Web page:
“Our view is that cedants want product choice and a value proposition that makes sense; we keep what works from the traditional market—and there is more that works than doesn’t—and then deliver the capital as efficiently as possible. We view this approach more as an innovation to the existing business model than an alternative business model.
“When you buy a car, do you care if the manufacturer used just-in-time inventory techniques? No, you just want a dependable car at an affordable price. Our goal is to deliver the existing product through the existing channels, plus add product choices to meet cedants’ needs, and do it more efficiently.
“In this case, efficiency means accessing deeper, wider pools of capital, maintaining the non-correlation of the underlying risk to add more value to investors beyond just return, and allocate capital free of rating agency pressures.”
Majors explains that if a fund such as Fermat Capital is at one end of the scale and Munich Re at the other, Nephila would sit somewhere in the middle. “We are closer to companies such as RenaissanceRe and Validus in that sense. We have very good underwriters and we are taking judgements on risk. But we have a far easier ride when it comes to keeping stakeholders happy, because we have fewer constituents.”
A big advantage he sees in the business model Nephila has adopted is the lack of varied stakeholders, whose interests and views on the business the company has to contend with and constantly appease.
“I do think that can be tough for the truly traditional players. They have what are often conflicting demands of rating agencies, regulators, shareholders and analysts to consider strategically, which takes a lot of time and a lot of effort. And some reinsurers also have sidecars now—yet another group of stakeholders to consider.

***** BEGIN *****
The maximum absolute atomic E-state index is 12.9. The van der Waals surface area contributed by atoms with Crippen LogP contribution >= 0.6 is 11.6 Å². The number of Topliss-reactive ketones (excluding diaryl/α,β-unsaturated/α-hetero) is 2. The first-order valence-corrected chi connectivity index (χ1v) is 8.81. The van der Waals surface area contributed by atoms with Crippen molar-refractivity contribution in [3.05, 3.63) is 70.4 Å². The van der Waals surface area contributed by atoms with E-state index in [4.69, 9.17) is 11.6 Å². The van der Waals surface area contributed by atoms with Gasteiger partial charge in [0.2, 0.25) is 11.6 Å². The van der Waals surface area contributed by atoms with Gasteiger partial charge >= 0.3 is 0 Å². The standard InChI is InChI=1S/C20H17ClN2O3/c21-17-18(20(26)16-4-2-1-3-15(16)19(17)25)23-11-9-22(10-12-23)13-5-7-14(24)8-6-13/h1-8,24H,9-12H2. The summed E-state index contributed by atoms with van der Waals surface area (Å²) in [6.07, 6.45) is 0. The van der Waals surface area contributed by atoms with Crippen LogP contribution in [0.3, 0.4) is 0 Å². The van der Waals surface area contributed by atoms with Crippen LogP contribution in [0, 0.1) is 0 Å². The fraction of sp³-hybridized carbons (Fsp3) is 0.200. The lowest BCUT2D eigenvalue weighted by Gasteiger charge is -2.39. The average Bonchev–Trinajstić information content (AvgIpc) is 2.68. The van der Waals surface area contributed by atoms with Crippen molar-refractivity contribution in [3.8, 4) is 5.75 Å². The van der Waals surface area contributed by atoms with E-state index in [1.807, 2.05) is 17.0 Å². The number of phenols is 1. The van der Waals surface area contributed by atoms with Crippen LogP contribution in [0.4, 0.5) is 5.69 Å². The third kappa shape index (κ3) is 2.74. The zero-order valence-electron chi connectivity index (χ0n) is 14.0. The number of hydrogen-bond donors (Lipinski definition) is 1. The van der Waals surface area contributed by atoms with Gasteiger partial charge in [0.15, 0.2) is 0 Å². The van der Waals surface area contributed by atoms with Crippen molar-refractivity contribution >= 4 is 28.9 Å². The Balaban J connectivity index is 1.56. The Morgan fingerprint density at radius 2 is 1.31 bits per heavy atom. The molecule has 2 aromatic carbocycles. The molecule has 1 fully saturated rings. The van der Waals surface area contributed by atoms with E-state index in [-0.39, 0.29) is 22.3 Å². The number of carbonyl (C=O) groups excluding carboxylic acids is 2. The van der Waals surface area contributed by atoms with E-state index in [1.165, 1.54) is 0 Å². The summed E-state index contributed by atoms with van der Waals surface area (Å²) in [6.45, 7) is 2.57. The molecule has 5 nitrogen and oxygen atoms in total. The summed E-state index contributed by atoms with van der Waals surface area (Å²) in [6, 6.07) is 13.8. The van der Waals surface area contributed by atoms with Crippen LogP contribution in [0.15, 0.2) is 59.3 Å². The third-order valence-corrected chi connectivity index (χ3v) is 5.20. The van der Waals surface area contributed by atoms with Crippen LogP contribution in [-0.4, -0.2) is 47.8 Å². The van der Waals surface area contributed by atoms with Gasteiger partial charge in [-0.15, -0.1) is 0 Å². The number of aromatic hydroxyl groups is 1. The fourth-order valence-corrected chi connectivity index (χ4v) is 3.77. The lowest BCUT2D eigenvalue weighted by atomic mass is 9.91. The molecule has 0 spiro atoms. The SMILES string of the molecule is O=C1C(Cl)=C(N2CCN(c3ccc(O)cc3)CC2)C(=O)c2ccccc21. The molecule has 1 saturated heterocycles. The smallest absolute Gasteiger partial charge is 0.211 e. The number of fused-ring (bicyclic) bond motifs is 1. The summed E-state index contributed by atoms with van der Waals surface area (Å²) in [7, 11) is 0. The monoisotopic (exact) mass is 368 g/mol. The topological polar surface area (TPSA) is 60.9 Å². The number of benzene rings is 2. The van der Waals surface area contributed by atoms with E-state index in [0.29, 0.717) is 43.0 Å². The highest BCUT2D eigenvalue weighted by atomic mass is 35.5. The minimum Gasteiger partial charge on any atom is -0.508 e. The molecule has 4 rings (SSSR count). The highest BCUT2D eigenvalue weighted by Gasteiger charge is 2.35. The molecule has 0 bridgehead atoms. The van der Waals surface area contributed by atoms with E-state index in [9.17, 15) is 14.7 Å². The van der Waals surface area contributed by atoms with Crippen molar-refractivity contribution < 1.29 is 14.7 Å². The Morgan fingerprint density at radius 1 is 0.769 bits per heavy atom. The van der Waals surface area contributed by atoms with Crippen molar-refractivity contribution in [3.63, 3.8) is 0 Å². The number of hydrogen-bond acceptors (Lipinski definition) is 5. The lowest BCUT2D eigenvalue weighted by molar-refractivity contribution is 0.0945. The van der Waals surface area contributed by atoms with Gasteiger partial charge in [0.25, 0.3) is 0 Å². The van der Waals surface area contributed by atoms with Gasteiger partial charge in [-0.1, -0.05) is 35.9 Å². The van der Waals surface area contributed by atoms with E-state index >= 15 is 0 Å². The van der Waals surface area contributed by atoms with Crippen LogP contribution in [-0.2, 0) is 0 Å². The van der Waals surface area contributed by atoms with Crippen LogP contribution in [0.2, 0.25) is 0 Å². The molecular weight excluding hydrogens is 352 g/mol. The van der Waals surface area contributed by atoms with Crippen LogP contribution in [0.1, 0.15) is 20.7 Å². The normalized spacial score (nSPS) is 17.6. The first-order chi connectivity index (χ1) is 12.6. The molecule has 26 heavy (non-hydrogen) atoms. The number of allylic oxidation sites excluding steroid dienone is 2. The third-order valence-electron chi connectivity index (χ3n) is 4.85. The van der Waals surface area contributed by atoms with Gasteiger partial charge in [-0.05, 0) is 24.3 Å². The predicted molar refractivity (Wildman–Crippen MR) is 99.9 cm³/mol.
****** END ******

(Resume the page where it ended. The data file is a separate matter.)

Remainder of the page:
“For us, it is much simpler. We are majority employee-owned, so we don’t have external pressures on how we manage the company. We have our fund investors to keep happy and that is about it. They are tough, but are knowledgeable and our interests are aligned. That gives us much more flexibility to be responsive to the demands of the market and offer good products and a good service at a price that is realistic for cedants.
"These days some risks are simply not diversifiable, resulting in a chronic under-allocation of capital to some areas of the industry, particularly peak catastrophe risks."
“But it is certainly not a case of one business model versus another—it is all points on a spectrum. If you look at the smarter traditional guys you see they are adopting so-called alternative aspects to their business model. We think this is more evidence that the story here is about embracing innovation to deliver efficiency, regardless of the label on your business model, rather than a battle of business models per se. We refer to our business model as ‘efficient capital’ rather than ‘traditional’ or ‘alternative’.”
Cedants, Majors says, are not as interested in which business model reinsurers use as the trade press would lead one to believe—they see all players as capital providers and use them to put together the best reinsurance programme at the best price which best fits their portfolio of business.
Change for the better
He does acknowledge, however, that the rapidly growing use of business models like Nephila’s is changing the industry. He also believes that the new investors that are entering the industry and the new business models and innovations that are developing around them as a consequence, also have the potential to change the industry for the better—growing its scope and coverage in a way that traditional reinsurers could never have done.
“There is a limiting factor in the traditional business model,” he claims. “It is based on the companies writing a diverse book of business and using the same capital to cover a variety of risks.